Charleston is known for its history and architecture, and if prominent businesswoman Darla Moore has her way, it will soon be known for its parks, as well. Moore announced today the formation of the Charleston Parks Conservancy (CPC), headed by prominent area horticulturalist Jim Martin, whose aim will be to upgrade City of Charleston parks and green spaces and rally community support and pride behind the effort.
The CPC will partner with the City of Charleston on various projects at the 120 parks in the city. Initial assignments include consulting on the renovations of Colonial Lake, Moultrie Playground and Wragg Square, as well as assistance with the development of the new Concord Park. Martin also plans to reach some of the smaller, neglected area parks, many of which have tremendous historic value, and encourage area businesses and residents to support their revitalization.
“While we have done remarkable things to preserve and enhance our buildings and the ‘Charleston’ way of life, it is now time to reinvigorate the areas our citizens use most and enjoy: our parks,” says Moore, South Carolina native and founder of the CPC. “In pulling together the talent and energy to create the Charleston Parks Conservancy, I hope it will serve as a catalyst for a renewed private/public partnership between the city and its many wonderful neighborhoods to preserve, sustain and enhance the beauty of Charleston’s parks and public spaces.”
“Charleston City parks are a vital resource to the well-being of all citizens and visitors, so it behooves us all to get more involved,” says Jim Martin, executive director of the CPC. “The Charleston Parks Conservancy hopes to be the organization that, together with the City of Charleston, helps funnel our city’s passion for great parks into action through volunteering in the parks, advocating for more resources or actually contributing these resources.”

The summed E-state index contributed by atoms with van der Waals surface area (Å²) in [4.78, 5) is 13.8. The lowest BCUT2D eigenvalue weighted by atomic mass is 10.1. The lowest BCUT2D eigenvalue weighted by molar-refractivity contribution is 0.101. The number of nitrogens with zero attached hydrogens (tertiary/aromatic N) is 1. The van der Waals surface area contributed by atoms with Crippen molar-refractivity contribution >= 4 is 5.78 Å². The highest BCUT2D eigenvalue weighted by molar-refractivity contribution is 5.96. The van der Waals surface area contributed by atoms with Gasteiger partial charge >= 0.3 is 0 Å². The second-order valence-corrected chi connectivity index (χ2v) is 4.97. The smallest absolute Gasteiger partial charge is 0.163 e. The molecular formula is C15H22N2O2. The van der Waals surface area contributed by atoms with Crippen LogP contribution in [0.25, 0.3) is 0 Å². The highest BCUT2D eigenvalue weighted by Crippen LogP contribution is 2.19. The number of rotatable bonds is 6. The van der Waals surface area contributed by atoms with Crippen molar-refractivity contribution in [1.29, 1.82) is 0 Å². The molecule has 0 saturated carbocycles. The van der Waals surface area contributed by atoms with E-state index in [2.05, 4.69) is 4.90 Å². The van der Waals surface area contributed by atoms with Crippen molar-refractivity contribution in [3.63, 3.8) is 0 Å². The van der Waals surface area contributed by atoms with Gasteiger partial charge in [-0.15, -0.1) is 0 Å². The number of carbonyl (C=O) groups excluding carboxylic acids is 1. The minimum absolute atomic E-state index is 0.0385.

The CPC has partnered with Brains on Fire, an identity and word-of-mouth marketing firm out of Greenville, who will use innovative tools, both online and offline, to start a grassroots movement within the Charleston community around the CPC. Plans include reaching out to local bloggers, using social media tools like Facebook and Twitter, creating downloadable walking tours for iPods and more.
As part of the effort, the CPC is also looking for a few good men — and women — to spearhead the movement and serve as ambassadors for the program. These five lead “Park Angels” will lead the charge to recruit more “angels” with varying skills to serve as active park volunteers. Angel tasks may range from rallying funds and area support to plenty of actual “digging in dirt.” The CPC is inviting energetic citizens who have a passion for the city and its parks to apply to become “angels” by visiting www.parkangels.org. The deadline to apply is July 11.
For more information on the Charleston Parks Conservancy, please visit www.charlestonparksconservancy.org.